New Study Says Up to 25 Cups of Coffee a Day Still Safe For Your Heart

Drinking 25 cups of coffee a day won't lead to stiffening arteries

Drinking 25 cups of coffee a day won't lead to stiffening arteries

Good news for anyone who can't make it through the day without having a few cups of coffee - a new study from the British Heart Foundation has revealed that drinking large amounts of coffee won't stiffen your arteries or harm a person's heart.

Previous studies have found that coffee can contribute to the stiffening of the arteries, which can increase the likelihood of a stroke or heart attack. But, researchers found that drinking five cups of coffee every day was no worse for your arteries than drinking less than one cup. Even people who drank up to 25 cups a day were not any more likely to be diagnosed with the stiffening of the arteries than someone drinking less than a cup a day.

The study divided 8,412 participants into three groups: Those who drank less than one cup of coffee a day, those who drank between one and three cups per day, and those who drink more than three. The participants underwent MRI heart scans as well as infrared pulse wave tests. Researchers also found that moderate and heavy coffee drinkers were more likely to be male, smoke, and consume alcohol regularly.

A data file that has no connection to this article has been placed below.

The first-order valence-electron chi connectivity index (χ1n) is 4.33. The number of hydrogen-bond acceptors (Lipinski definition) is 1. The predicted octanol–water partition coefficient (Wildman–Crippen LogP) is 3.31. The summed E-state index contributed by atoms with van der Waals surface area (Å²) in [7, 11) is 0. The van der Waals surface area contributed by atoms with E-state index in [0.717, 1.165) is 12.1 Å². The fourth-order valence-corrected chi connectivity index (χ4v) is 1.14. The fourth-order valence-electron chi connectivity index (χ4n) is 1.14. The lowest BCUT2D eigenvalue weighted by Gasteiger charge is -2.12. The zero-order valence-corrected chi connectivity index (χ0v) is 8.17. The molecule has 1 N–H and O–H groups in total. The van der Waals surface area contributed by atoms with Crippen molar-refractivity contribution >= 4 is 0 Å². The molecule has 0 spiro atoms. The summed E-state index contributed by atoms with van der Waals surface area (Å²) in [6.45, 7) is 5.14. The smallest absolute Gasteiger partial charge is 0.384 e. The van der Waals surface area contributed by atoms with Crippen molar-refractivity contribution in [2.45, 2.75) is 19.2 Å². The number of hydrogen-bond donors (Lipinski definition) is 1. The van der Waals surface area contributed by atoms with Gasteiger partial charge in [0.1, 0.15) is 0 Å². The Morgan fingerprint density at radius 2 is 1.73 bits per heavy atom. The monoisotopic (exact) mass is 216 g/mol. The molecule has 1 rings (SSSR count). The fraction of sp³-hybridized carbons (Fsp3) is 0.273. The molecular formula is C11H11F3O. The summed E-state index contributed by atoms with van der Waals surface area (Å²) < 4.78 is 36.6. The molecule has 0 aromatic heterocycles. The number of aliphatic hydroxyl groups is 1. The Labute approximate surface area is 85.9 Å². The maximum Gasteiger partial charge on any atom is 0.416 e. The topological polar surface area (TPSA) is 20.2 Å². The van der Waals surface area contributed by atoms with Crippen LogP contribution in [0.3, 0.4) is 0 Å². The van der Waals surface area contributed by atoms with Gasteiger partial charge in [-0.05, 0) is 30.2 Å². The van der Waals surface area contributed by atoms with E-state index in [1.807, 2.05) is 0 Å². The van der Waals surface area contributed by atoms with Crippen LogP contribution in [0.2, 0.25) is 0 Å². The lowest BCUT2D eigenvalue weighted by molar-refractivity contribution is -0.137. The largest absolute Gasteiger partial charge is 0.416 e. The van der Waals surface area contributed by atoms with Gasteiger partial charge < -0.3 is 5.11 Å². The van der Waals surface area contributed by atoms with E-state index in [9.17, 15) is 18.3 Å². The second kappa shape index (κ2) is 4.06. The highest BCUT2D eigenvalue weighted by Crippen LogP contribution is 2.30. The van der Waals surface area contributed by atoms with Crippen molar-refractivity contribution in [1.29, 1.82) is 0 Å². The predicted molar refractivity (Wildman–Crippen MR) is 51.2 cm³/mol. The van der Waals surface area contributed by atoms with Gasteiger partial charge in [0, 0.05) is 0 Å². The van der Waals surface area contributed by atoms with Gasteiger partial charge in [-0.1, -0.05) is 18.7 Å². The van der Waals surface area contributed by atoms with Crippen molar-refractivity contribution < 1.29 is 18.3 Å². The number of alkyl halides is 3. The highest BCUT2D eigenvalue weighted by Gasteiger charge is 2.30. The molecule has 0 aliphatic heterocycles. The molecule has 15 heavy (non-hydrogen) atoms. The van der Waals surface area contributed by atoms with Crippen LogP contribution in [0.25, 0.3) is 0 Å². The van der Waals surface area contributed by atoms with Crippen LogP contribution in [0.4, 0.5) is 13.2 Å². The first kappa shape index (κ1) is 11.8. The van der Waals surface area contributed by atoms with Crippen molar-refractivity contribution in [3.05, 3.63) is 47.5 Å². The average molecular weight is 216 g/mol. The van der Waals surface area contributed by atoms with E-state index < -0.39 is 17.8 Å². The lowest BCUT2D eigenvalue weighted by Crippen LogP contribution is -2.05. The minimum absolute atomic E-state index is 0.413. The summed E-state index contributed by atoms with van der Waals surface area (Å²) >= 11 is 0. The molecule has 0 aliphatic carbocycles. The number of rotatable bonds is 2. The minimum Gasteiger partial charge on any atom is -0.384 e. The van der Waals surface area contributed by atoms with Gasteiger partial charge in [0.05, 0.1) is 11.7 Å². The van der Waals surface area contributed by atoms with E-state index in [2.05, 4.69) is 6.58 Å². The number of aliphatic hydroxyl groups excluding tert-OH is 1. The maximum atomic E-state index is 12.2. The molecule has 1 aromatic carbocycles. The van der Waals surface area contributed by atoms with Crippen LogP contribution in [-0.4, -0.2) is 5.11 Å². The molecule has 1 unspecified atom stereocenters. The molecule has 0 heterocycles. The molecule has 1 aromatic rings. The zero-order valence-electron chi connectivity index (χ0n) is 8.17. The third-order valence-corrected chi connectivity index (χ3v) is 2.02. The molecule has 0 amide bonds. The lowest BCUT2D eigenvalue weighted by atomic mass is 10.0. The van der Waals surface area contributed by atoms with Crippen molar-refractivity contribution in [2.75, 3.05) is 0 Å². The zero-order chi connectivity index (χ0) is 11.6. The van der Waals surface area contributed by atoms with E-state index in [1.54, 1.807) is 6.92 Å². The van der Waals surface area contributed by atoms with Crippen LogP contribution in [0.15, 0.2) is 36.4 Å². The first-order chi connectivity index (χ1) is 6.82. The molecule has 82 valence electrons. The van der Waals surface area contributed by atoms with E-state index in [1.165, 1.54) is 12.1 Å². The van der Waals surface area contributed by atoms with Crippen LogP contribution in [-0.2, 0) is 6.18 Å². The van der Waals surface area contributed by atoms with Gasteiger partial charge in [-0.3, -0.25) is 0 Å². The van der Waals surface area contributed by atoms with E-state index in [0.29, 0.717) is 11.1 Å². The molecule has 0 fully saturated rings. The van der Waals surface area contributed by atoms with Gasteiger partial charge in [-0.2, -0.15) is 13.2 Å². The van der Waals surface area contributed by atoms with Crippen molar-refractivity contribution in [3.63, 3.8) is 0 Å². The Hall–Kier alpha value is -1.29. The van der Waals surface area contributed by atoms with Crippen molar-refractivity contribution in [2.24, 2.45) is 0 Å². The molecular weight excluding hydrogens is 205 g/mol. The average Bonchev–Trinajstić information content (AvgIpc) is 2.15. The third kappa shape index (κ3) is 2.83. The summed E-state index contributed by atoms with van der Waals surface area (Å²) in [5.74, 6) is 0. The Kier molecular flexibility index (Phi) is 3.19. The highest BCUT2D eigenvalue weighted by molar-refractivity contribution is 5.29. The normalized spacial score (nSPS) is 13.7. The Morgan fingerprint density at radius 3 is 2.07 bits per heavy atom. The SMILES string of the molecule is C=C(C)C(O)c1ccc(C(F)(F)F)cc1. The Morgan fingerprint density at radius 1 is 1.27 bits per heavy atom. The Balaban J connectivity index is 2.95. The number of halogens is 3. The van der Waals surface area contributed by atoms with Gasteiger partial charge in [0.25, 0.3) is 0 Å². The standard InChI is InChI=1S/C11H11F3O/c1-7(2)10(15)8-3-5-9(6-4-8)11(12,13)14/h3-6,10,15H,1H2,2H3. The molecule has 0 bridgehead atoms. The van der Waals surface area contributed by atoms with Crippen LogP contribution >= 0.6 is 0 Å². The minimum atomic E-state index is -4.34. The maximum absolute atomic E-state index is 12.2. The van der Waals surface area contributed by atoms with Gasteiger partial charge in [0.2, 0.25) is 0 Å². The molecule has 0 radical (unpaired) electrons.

People who consumed more than 25 cups of coffee per day were excluded from the results, but researchers didn't find increased stiffening of the arteries with those who drank up to 25 cups of coffee a day as compared to those who only had one cup of joe a day.

Researchers accounted for several factors in the study, including ages, gender, ethnicity, smoking status, height, weight and how much alcohol a person consumed, as well as what they ate and whether they had high blood pressure.

The Associate Medical Director for the British Heart Foundation, Professor Metin Avkiran, says understanding the impact coffee has on people's hearts and circulatory system is something they've been working on for some time.

“There are several conflicting studies saying different things about coffee, and it can be difficult to filter what we should believe and what we shouldn’t. This research will hopefully put some of the media reports in perspective, as it rules out one of the potential detrimental effects of coffee on our arteries," said Professor Avkiran.

The results of the study led by Professor Steffen Petersen were presented at the British Cardiovascular Society Conference in Manchester.

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